Autotransfusion Training and Certification

Because autotransfusion devices are shared among surgical specialties, written policies and procedures detailing consistent use practices in all settings are critical. Rivera told the audience that, to accomplish this, it is important for perfusionists to maintain a high level of visibility in all blood management activities, including interfacing with laboratory personnel to ensure autotransfusion quality control testing.

Perfusionists have established uniform autotransfusion credentialing requirements through the Perioperative Blood Management Technologist (PBMT) exam. Anyone who frequently operates an autotransfusion device is eligible to take this exam, which is available for proctored online testing through the American Society for Extracorporeal Technology (AmSECT) and the International Board of Blood Management (IBBM).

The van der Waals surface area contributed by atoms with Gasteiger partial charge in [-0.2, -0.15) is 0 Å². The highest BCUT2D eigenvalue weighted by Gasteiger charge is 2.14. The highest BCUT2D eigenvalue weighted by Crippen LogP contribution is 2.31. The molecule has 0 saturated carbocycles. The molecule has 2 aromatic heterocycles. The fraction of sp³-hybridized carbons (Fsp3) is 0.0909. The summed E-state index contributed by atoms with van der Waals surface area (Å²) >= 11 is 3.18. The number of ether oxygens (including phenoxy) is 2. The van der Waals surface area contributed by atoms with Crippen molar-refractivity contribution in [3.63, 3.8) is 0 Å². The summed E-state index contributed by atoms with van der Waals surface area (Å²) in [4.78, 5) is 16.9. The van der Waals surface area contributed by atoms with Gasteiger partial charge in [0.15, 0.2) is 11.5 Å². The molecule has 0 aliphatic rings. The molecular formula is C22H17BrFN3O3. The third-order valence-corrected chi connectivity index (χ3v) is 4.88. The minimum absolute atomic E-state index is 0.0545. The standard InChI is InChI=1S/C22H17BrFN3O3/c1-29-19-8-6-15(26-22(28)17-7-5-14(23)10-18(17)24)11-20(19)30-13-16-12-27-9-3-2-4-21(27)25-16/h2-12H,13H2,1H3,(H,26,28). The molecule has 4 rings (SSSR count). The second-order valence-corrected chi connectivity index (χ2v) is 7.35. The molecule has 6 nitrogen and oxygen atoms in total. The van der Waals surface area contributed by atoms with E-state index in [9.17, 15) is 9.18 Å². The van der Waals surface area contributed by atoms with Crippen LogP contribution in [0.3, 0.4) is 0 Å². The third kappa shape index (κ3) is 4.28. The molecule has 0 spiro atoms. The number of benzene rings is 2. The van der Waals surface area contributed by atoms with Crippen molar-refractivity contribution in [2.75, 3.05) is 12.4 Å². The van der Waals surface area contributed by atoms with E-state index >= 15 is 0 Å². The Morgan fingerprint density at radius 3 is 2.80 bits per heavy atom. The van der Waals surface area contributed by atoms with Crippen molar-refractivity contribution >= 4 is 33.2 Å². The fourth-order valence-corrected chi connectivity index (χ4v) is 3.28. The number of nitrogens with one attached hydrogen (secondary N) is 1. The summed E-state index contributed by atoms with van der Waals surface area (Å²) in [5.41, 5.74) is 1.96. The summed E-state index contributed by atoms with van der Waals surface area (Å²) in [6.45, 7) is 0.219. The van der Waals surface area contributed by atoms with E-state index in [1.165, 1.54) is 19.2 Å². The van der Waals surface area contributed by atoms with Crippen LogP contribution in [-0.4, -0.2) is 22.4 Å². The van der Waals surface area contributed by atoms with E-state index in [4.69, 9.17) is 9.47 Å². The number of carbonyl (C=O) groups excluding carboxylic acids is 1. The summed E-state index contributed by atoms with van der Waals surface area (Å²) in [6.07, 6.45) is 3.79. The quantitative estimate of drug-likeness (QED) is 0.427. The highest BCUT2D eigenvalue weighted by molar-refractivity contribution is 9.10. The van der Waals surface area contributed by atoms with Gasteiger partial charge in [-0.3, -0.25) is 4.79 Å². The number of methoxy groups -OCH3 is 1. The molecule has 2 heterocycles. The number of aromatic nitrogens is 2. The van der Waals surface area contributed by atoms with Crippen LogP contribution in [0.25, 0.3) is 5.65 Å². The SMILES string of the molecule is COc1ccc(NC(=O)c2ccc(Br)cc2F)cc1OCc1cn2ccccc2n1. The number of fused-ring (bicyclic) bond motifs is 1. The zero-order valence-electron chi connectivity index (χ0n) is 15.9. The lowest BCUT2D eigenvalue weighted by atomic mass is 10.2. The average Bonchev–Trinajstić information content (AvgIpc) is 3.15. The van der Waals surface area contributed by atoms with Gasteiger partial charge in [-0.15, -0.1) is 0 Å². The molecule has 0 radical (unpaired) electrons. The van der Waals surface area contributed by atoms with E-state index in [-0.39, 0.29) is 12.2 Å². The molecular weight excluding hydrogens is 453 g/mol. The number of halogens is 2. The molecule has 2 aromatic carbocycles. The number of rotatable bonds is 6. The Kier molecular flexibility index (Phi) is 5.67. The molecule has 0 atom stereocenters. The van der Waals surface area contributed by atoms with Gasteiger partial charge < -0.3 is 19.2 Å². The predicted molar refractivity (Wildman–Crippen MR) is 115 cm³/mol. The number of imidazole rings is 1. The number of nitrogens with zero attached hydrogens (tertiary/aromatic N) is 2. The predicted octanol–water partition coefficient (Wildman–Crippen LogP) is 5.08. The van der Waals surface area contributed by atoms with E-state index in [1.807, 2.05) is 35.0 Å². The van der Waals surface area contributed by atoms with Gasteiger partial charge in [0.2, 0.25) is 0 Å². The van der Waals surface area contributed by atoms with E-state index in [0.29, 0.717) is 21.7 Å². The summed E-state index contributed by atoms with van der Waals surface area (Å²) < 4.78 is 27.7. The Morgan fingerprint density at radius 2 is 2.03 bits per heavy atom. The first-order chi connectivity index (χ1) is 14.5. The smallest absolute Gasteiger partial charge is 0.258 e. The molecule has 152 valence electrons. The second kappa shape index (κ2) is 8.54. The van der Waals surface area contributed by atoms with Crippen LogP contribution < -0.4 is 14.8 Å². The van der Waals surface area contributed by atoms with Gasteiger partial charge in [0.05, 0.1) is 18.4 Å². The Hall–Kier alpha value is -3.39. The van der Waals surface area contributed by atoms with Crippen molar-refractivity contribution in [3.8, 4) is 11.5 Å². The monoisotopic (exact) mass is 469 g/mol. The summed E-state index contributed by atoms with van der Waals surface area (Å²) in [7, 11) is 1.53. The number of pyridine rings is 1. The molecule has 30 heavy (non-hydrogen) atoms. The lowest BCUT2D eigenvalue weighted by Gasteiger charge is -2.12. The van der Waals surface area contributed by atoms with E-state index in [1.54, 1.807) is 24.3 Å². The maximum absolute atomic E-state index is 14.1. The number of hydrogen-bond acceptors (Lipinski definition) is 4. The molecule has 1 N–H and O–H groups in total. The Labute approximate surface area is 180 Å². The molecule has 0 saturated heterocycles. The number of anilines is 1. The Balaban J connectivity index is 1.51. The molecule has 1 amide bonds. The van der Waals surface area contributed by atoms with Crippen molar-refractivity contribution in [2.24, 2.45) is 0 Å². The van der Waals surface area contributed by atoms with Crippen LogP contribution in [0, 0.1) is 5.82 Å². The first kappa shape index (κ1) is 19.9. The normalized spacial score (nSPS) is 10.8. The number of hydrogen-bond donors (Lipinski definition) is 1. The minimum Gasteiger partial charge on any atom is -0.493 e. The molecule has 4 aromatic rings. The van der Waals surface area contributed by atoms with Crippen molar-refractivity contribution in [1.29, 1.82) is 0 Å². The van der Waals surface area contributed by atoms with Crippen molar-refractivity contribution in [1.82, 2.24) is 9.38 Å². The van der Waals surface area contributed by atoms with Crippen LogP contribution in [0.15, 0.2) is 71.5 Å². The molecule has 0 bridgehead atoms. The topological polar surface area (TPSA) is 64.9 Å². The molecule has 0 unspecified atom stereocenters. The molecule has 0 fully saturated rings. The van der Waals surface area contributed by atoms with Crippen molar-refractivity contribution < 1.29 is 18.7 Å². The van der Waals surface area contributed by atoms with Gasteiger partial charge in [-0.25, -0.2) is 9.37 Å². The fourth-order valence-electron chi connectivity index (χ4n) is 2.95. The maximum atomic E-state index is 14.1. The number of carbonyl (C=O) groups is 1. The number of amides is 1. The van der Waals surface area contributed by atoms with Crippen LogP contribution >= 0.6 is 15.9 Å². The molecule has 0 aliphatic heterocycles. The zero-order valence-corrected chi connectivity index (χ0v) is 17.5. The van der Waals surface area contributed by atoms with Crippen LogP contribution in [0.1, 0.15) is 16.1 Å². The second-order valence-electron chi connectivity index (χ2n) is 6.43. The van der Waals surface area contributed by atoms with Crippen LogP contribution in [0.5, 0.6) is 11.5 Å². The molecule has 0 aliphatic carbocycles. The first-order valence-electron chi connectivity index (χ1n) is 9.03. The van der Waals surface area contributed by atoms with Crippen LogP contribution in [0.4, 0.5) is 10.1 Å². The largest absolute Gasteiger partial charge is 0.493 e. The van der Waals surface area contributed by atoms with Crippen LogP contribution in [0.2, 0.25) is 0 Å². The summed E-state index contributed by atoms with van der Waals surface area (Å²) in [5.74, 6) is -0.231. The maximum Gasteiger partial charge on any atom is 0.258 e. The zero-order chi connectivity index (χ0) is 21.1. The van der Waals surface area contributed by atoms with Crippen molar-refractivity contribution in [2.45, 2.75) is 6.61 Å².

"Personnel running autotransfusion devices must have annual training and recertification or they are out of compliance with the AABB's 4th Edition of Standards.1 Medtronic supports this training by offering a self-guided autotransfusion education program," said Rivera. Interested perfusionists and other personnel may contact their Medtronic representative for more information about this training.

Importance of Blood Conservation